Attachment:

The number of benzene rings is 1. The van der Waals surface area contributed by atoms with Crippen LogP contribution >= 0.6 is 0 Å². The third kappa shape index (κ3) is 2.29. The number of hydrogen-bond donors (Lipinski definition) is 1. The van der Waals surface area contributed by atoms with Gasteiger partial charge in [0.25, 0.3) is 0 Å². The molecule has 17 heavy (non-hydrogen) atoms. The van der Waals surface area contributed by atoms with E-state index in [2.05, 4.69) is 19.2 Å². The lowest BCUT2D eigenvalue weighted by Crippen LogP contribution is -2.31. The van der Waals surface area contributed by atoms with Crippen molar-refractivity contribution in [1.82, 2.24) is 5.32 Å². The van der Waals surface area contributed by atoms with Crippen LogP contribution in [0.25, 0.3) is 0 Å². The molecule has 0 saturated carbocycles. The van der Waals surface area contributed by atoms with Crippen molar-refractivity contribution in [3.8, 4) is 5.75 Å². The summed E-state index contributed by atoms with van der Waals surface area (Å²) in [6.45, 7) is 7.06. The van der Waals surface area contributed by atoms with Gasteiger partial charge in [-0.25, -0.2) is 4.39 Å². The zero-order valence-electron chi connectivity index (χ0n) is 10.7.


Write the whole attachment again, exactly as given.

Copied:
The number of benzene rings is 1. The van der Waals surface area contributed by atoms with Crippen LogP contribution >= 0.6 is 0 Å². The third kappa shape index (κ3) is 2.29. The number of hydrogen-bond donors (Lipinski definition) is 1. The van der Waals surface area contributed by atoms with Gasteiger partial charge in [0.25, 0.3) is 0 Å². The molecule has 17 heavy (non-hydrogen) atoms. The van der Waals surface area contributed by atoms with E-state index in [2.05, 4.69) is 19.2 Å². The lowest BCUT2D eigenvalue weighted by Crippen LogP contribution is -2.31. The van der Waals surface area contributed by atoms with Crippen molar-refractivity contribution in [1.82, 2.24) is 5.32 Å². The van der Waals surface area contributed by atoms with Crippen LogP contribution in [0.25, 0.3) is 0 Å². The molecule has 0 saturated carbocycles. The van der Waals surface area contributed by atoms with Crippen molar-refractivity contribution in [3.8, 4) is 5.75 Å². The summed E-state index contributed by atoms with van der Waals surface area (Å²) in [6.45, 7) is 7.06. The van der Waals surface area contributed by atoms with Gasteiger partial charge in [-0.25, -0.2) is 4.39 Å². The zero-order valence-electron chi connectivity index (χ0n) is 10.7.